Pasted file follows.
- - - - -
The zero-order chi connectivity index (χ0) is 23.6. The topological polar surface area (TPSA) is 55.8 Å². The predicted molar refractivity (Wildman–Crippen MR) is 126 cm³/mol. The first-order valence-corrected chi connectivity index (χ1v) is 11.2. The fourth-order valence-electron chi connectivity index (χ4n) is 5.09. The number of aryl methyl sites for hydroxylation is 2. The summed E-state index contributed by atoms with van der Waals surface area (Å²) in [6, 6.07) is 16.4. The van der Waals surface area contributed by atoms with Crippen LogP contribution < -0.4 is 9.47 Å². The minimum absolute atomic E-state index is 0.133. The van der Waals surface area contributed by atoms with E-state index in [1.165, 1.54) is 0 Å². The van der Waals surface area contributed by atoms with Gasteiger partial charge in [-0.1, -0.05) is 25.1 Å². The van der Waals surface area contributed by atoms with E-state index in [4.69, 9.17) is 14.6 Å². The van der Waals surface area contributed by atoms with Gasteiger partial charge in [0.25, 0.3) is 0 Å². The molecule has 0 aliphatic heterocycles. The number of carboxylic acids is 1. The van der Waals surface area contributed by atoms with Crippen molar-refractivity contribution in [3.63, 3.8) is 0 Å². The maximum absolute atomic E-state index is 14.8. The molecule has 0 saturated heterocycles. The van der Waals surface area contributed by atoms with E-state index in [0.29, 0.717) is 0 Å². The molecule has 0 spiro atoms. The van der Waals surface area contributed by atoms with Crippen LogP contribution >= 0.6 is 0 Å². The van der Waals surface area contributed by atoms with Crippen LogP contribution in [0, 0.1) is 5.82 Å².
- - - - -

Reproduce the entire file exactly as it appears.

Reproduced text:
The zero-order chi connectivity index (χ0) is 23.6. The topological polar surface area (TPSA) is 55.8 Å². The predicted molar refractivity (Wildman–Crippen MR) is 126 cm³/mol. The first-order valence-corrected chi connectivity index (χ1v) is 11.2. The fourth-order valence-electron chi connectivity index (χ4n) is 5.09. The number of aryl methyl sites for hydroxylation is 2. The summed E-state index contributed by atoms with van der Waals surface area (Å²) in [6, 6.07) is 16.4. The van der Waals surface area contributed by atoms with Crippen LogP contribution < -0.4 is 9.47 Å². The minimum absolute atomic E-state index is 0.133. The van der Waals surface area contributed by atoms with E-state index in [1.165, 1.54) is 0 Å². The van der Waals surface area contributed by atoms with Gasteiger partial charge in [-0.1, -0.05) is 25.1 Å². The van der Waals surface area contributed by atoms with E-state index in [4.69, 9.17) is 14.6 Å². The van der Waals surface area contributed by atoms with Gasteiger partial charge in [0.25, 0.3) is 0 Å². The molecule has 0 aliphatic heterocycles. The number of carboxylic acids is 1. The van der Waals surface area contributed by atoms with Crippen molar-refractivity contribution in [3.63, 3.8) is 0 Å². The maximum absolute atomic E-state index is 14.8. The molecule has 0 saturated heterocycles. The van der Waals surface area contributed by atoms with E-state index in [0.29, 0.717) is 0 Å². The molecule has 0 spiro atoms. The van der Waals surface area contributed by atoms with Crippen LogP contribution >= 0.6 is 0 Å². The van der Waals surface area contributed by atoms with Crippen LogP contribution in [0, 0.1) is 5.82 Å².